Out on the Edge
Adventurers Welcome

March 1st, 2010
by Benjamin Roberts


Camp Bay's only church overlooks the pristine reef which closely surrounds the community. The surreal blue waters and gentle waves give Camp Bay a sense of tranquility.

Camp Bay's only church overlooks the pristine reef which closely surrounds the community. The surreal blue waters and gentle waves give Camp Bay a sense of tranquility.

Most tourists flock to Roatan to escape from it all. Whatever “it all” in fact is, depends on who you’re talking to. Work, school, the city, family, friends, your constantly pestering significant other, you name it. Yet when one arrives here on Roatan the hustle and bustle most tourists are running from seems more in-your-face than ever with taxis speeding along, tour guides yelling at you from every which way, or the controlled chaos that envelope certain centers like Los Fuertes. One may even think it safe to stroll along West End during the morning hours only to be consumed by the pounding audible ricochets of dance music pouring from one of the numerous drinking establishments. The question must be asked: Is paradise lost on Roatan Island? A place which finally paved its roads not much more than a couple decades ago? Fortunately the answer is a decisive “no.” To the amateur Roatan visitor, the name Santos Guardiola sounds like a different island altogether, and those of us who have experienced the island of Roatan to its fullest, would be hard-pressed to be in disagreement. It’s true, Roatan’s two respective municipalities look and feel like two completely separate landscapes. And when one returns from the East End, communities like Sandy Bay and Flowers Bay seem like bustling, urban environments.

This is what the island’s landscape has proved over time, that it is always subject to change. Camp Bay, a quiet beach community that supports around 80 residents is a great example of Roatan’s pristine environment untouched by flashy and expensive resorts. Supporting nearly two miles of beach, and a reef with little interference from diving expeditions, it is the perfect location for those who truly “want to get away from it all.” Restaurant and bar owner of La Sirena de Camp Bay, Jimmy Andrade came to Roatan almost five years ago looking for that special spot in the Caribbean but was ultimately turned off by the Americanized aspects of area likes West End and West Bay. After tapping in to his adventurous spirit, Andrade explored what else the island had to offer. He stumbled upon the tranquil community, and it has since been his home for over three years. Yet, Andrade is cautious in his rhetoric, he doesn’t want to make it seem tourists are not welcome here, quite the contrary indeed. The Camp Bay Adventurers Lodge is currently in motion, offering potential guests Camp Bay’s first hotel accommodations. With miles of white beach and pristine resources, Camp Bay appears to have many advantages for tourist destination developers. However, with many other resorts nearby, it’s not like Roatan’s “East End” has gone totally undiscovered. Developments like Marble Hill Farms, and Paya Bay Resort are among some the island’s best places to visit, already holding much of the east end tourist market. Camp Bay would indeed have to be something special given the distance one must travel for the amenities any tourist would expect, a trip of nearly an hour from Mahogany Bay Dock and the exhausting ride along Roatan’s non-paved roads (about which there have been talks between mayors in both municipalities for years.) But this discussion has arisen once again as of late and it seems that both Roatan’s Julio Galindo, and Santos Guardiola’s Perry Bodden are very serious this time around.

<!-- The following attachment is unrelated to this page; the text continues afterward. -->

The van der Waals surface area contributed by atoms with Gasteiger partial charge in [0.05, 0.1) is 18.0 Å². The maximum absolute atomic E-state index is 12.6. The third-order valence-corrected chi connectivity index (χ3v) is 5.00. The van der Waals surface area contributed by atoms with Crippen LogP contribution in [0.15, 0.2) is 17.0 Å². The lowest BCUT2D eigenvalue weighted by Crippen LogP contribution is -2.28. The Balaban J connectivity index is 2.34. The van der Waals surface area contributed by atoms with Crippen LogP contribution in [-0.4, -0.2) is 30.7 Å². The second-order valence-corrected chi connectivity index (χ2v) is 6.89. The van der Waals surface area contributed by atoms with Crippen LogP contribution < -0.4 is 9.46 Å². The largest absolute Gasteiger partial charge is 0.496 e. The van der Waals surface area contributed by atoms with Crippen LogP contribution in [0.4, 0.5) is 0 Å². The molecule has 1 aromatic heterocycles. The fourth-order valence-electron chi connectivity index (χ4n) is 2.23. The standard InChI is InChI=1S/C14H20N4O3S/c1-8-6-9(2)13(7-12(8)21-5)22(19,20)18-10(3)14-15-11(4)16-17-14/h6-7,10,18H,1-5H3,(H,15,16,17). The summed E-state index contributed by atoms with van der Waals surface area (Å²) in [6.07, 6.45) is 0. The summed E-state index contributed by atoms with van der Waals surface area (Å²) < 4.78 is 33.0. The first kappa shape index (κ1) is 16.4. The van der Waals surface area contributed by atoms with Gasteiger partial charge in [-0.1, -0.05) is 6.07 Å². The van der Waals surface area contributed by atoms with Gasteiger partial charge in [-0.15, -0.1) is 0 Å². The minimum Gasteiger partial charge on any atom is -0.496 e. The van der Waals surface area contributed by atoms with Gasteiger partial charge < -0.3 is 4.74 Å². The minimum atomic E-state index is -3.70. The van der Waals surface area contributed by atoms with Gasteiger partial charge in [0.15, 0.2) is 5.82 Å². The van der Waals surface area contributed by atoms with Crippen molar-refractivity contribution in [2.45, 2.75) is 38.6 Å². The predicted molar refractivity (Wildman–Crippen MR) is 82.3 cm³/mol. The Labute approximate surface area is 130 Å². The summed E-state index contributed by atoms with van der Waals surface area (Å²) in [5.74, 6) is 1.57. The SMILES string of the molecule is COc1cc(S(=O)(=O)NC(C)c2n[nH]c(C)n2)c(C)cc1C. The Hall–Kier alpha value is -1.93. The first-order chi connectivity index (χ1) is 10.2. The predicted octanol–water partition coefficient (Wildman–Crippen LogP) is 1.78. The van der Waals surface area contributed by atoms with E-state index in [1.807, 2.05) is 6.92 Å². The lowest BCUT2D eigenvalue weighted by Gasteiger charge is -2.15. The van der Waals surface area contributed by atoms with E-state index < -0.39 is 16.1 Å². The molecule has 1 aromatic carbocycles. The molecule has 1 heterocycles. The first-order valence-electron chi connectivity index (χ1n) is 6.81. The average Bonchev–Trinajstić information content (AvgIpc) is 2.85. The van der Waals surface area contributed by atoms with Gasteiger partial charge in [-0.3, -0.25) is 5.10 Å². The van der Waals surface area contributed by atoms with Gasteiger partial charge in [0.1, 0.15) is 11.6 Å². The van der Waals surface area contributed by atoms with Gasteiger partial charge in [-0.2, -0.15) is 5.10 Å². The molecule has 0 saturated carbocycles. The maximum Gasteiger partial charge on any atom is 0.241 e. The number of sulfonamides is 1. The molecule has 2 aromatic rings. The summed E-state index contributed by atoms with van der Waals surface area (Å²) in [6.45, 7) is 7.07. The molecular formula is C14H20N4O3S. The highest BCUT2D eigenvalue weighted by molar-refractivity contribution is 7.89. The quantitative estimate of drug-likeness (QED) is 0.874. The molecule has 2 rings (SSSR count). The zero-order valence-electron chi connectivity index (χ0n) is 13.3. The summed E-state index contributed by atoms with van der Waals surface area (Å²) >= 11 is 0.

This road will no doubt change the scenery for the region. However as the hilltops grow higher and the spaces get less and less crowded the further east you drive, those impacts are certain to slow as everything else does along with it. For now at least, Adventurers are definitely welcome… [/private]

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